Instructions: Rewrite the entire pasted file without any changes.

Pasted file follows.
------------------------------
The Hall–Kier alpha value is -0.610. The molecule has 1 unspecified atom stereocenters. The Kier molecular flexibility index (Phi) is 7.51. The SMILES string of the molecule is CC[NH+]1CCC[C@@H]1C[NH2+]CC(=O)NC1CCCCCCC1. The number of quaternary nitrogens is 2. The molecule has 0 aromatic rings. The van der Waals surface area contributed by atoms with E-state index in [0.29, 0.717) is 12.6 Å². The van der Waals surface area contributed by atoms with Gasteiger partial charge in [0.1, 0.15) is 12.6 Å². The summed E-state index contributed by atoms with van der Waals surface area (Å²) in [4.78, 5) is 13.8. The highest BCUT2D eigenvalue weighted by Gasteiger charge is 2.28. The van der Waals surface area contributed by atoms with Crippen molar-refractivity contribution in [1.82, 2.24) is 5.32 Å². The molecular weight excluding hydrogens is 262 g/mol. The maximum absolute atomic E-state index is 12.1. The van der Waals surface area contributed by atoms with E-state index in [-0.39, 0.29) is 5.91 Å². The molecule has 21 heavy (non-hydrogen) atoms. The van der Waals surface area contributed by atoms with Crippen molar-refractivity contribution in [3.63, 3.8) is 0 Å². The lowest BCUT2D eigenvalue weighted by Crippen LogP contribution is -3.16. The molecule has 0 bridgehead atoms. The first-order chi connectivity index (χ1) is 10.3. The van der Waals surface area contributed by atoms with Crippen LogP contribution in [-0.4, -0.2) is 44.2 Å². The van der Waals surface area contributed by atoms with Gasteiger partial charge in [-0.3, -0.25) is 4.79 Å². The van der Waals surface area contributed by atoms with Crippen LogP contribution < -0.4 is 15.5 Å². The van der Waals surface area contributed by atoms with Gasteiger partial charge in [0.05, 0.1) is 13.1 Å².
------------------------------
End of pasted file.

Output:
The Hall–Kier alpha value is -0.610. The molecule has 1 unspecified atom stereocenters. The Kier molecular flexibility index (Phi) is 7.51. The SMILES string of the molecule is CC[NH+]1CCC[C@@H]1C[NH2+]CC(=O)NC1CCCCCCC1. The number of quaternary nitrogens is 2. The molecule has 0 aromatic rings. The van der Waals surface area contributed by atoms with E-state index in [0.29, 0.717) is 12.6 Å². The van der Waals surface area contributed by atoms with Gasteiger partial charge in [0.1, 0.15) is 12.6 Å². The summed E-state index contributed by atoms with van der Waals surface area (Å²) in [4.78, 5) is 13.8. The highest BCUT2D eigenvalue weighted by Gasteiger charge is 2.28. The van der Waals surface area contributed by atoms with Crippen molar-refractivity contribution in [1.82, 2.24) is 5.32 Å². The molecular weight excluding hydrogens is 262 g/mol. The maximum absolute atomic E-state index is 12.1. The van der Waals surface area contributed by atoms with E-state index in [-0.39, 0.29) is 5.91 Å². The molecule has 21 heavy (non-hydrogen) atoms. The van der Waals surface area contributed by atoms with Crippen molar-refractivity contribution in [3.63, 3.8) is 0 Å². The lowest BCUT2D eigenvalue weighted by Crippen LogP contribution is -3.16. The molecule has 0 bridgehead atoms. The first-order chi connectivity index (χ1) is 10.3. The van der Waals surface area contributed by atoms with Crippen LogP contribution in [-0.4, -0.2) is 44.2 Å². The van der Waals surface area contributed by atoms with Gasteiger partial charge in [-0.3, -0.25) is 4.79 Å². The van der Waals surface area contributed by atoms with Crippen LogP contribution < -0.4 is 15.5 Å². The van der Waals surface area contributed by atoms with Gasteiger partial charge in [0.05, 0.1) is 13.1 Å².